Published on 30 July 2020 at 13:04

What is it?

  • Love bombing is the manipulation of the victim in a romantic partnership through extravagant displays of affection at the beginning of relationships.
  • The intention of love bombing is to make them helpless and vulnerable to the manipulator.
  • In other words, the victim is relentlessly “bombed” with love at the start of the relationship, making them believe that they have to match the intensely high commitment of the relationship, which becomes an impossible pursuit.
  • This leaves the victim feeling deeply indebted to their supposed romantic partner, and thus vulnerable to whatever their partner might want of them.
  • Getting hit by a love bomb feels glorious. The lavish attention and affection seem to answer our prayers. We’ve found Mr. or Ms. Right — our soul mate


What does it look like:

  • “I love you” comes easily to them
  • They always say the right stuff
  • It’s so good, it doesn’t feel real
  • They are incredibly fast
  • They live off grand gestures
  • The compliments are endless
  • When you’re in a bad position, they’ll act like they’re your savior
  • They want you to think that they’re the best person you’ve ever dated
  • They keep asking about the crap things in your life
  • They’re not direct, and they backpedal from what they initially said
  • They are always giving you gifts
  • The affection you’re getting will be superficial
  • They treat other people like crap


What did I exprience?

  • My ex told me she loved me very early on. She had made herself out as being hard to reach: independant done with men etc. Then she told me that she was no longer thinking this way, I had made her think again. She has apparently “painted me into her vision of the future”. Of course it was all rubbish but it made me think that I had won some sort of prize!
  • Things moved incredibly fast, we spent a massive amount of time with each other witting the first few weeks, she moved in within a few months.
  • I was overwhelmed with compliments and ego boosts. “I wasn’t like all the other guys,’ “I was better,” “I was the only guy to ever be like this to her.” It makes you feel like this knight in sharing armour, a prince.
  • She mad herself out to be amazing, what I didn’t realise what she had obviously worked out what I liked and what I didn’t, or at least what I wanted at the tome and then she became that. Thing is I was so inexperienced in relationships I don’t think I really knew. I think I had an image of what I wanted and so thats what she became. Problem is as I have learned over the years thats not at all what I wanted or valued. So later on when she was trying too get me back under control by re-love-bombing me it didn’t work because she was putting on the image of something I didn’t actually like anymore.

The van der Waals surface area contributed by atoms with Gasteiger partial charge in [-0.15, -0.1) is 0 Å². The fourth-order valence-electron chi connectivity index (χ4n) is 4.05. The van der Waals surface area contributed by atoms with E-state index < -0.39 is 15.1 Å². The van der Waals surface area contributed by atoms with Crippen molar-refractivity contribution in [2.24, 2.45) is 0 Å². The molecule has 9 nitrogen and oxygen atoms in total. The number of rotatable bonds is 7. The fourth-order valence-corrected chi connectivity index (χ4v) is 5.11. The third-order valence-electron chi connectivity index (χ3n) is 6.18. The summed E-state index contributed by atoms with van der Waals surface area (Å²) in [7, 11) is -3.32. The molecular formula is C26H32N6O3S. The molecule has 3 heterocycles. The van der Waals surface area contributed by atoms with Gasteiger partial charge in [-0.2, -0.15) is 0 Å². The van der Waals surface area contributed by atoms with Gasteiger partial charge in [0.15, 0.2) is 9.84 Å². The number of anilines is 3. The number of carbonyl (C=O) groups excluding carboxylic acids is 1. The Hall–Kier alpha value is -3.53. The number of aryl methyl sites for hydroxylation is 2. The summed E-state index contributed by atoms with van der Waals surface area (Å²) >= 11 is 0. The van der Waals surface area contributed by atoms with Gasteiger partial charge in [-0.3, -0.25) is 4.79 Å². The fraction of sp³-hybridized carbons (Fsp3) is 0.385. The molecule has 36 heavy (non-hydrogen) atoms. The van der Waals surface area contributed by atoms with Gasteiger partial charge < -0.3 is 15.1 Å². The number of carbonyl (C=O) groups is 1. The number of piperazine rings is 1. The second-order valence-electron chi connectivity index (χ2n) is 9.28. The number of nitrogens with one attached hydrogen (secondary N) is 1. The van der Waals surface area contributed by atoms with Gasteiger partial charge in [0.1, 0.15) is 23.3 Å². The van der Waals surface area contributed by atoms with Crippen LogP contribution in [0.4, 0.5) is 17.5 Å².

• She bought me gifts all the time. She was big on hard gestures both by me and in return. Of course when someone buys you a gift its hard not to feel affection in the thought.
  • I remember that she also started to redress me, change my clothing style etc. Then I got even more compliments etc. Of course the effect was two-fold. Not only was she boosting my ego but also seeing how far I would bend, how much I was willing to change and how much she could manipulate me.
  • Treating other people like crap: this is interesting, during our early relationship she fell out with her flat mate and mine. Of course she very effectively played the victim and so I didn’t see it. Looking back now her life is littered with discarded people, all with seemingly good reasons and tales of blame. But of course looking back now these were people that weren’t willing to be manipulated or that were no longer useful supplies to her.


What to watch out for?

  • Fast moving relationship, someone who wants to see you all the time and pushes to see you all the time. Someone who can’t bear to be without you early on.
  • Being labelled as boyfriend/girlreind after 1-2 dates.
  • Lots of things being asked of you very early on.
  • Someone that wants to be rescued or makes you out to be their saviour.
  • Someone who refuses blame: most easily detectable in how they frame previous relationships and friendships.
  • People who have a long list of people they have “fallen out” with.
  • Someone who loves everything you do.
  • Inconsistency.

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